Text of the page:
Demographic Perspective of Diversity: Overview, Limitations & Example

Instructor: Clio Stearns

Clio has taught education courses at the college level and has a Ph.D. in curriculum and instruction.

If you are interested in delving into diversity, chances are you will spend some time considering and learning about demographics. This lesson discusses the demographic perspective of diversity as well as some of its limitations.

Understanding Demographics

Jenna has always been interested in learning more about diversity, or the many differences that makeup society. Right now, she is working for a company that collects a lot of data on the diversity in her city. Jenna's company uses this data to help lobby for specific programming and services for different groups in the community.

Jenna has taken up a demographic perspective on diversity, meaning one that takes population statistics very seriously as a way to understand and learn from diversity. She knows that there are advantages as well as limitations to this approach.

Social Categories and Differences

When Jenna thinks about the demographic perspective on diversity, she knows that she will need to define specific categories she is interested in learning about. Usually, a demographic perspective on diversity focuses on social identity categories. Jenna is most interested in racial diversity, but her colleague demographers also think about socioeconomic status, gender, sexual orientation, religion, ability status, and education levels.

Then, Jenna works within each of these categories to collect quantitative, or numerical, data, that will tell her more about each group she is considering.

Demographic Perspective of Diversity: An Example

Right now, Jenna's company is interested in how children in their city spend the summer months. They are consulting with a group that is interested in earning funding to make more free summer programs available to children in low-income neighborhoods.

Jenna thinks the demographic perspective on diversity is incredibly useful in this example. She is able to provide the group with a great deal of information. For instance, she can tell them exactly how many children in the city live in low-income homes, and she can tell them how many of these households are in which neighborhood.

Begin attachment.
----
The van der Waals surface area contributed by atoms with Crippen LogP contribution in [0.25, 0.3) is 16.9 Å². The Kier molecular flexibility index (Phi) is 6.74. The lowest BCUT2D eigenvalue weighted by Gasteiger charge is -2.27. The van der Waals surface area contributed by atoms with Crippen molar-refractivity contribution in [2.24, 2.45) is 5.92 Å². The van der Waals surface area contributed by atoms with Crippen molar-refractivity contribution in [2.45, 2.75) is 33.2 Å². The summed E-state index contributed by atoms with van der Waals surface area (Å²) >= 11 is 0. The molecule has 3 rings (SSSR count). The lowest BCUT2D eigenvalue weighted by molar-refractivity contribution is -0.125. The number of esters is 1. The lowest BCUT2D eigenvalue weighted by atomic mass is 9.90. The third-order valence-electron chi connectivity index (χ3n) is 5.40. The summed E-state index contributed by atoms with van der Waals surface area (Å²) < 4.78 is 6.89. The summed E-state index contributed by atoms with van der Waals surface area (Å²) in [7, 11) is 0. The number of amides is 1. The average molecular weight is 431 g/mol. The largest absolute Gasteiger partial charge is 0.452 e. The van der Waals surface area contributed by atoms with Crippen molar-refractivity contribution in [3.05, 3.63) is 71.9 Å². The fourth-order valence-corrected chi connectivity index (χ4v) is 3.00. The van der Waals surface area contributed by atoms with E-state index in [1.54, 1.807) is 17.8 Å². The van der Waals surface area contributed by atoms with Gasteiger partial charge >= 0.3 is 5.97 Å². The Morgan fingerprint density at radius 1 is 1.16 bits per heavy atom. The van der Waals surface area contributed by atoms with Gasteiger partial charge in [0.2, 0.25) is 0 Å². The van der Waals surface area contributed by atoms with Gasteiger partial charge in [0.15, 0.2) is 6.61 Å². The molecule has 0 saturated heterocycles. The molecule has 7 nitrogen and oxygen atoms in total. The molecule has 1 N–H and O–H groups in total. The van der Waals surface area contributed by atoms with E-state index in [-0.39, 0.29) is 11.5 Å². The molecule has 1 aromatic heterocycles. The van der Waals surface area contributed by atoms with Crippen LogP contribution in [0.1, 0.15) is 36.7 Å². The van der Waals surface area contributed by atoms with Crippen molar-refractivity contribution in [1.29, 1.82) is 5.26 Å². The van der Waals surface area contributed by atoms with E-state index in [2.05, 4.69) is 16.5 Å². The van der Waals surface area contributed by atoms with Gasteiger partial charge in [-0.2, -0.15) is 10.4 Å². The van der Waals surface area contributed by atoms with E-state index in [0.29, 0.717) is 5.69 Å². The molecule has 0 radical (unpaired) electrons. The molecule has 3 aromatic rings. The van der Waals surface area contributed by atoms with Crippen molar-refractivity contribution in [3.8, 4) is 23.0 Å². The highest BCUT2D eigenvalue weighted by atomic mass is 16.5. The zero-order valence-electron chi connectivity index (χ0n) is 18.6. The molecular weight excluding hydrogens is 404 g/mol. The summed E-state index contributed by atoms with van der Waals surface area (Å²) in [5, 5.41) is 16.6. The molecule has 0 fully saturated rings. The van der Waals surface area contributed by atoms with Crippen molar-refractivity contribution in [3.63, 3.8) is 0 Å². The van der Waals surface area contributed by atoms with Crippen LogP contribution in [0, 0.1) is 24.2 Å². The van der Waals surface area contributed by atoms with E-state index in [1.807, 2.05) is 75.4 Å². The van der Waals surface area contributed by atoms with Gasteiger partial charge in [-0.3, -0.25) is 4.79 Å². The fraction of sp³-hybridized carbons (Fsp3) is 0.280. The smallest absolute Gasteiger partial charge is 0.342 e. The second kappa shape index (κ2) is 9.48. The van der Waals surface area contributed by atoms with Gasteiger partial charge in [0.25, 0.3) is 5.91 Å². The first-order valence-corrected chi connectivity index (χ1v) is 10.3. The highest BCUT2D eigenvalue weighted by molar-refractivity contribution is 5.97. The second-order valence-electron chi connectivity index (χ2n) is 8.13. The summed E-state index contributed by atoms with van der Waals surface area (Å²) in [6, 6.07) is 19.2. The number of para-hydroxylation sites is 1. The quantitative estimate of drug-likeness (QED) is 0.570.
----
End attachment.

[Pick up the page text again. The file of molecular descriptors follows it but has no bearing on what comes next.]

Jenna also helps the group make an argument that their programming will work toward racial, and not only socioeconomic justice, because she shows them demographic data indicating that most of the children in these homes are children of color in their particular city.

Jenna's colleague chimes in to remind them that girls in the city are more likely to be involved in summer camps than boys, so the programming might be more widely accessed if it were oriented toward boys, who will have more time on their hands.

The data that Jenna and her colleague could provide not only shows a lot about the diversity in their city, but it also offers concrete, hard data that the group can then use to argue for the necessity and relevance of the program they want to run.

Advantages and Limitations for Research

Jenna knows that there are some clear advantages to a demographic perspective on diversity. First of all, she likes this perspective for its scientific, quantitative way of looking at things. She knows that sometimes data can help move people past assumptions and unfounded stereotypes, and she is interested in collecting and communicating this data.

Jenna also appreciates that the demographic perspective allows her to look at interactions between and among different social categories, and to form and test theories regarding different implications of diversity.

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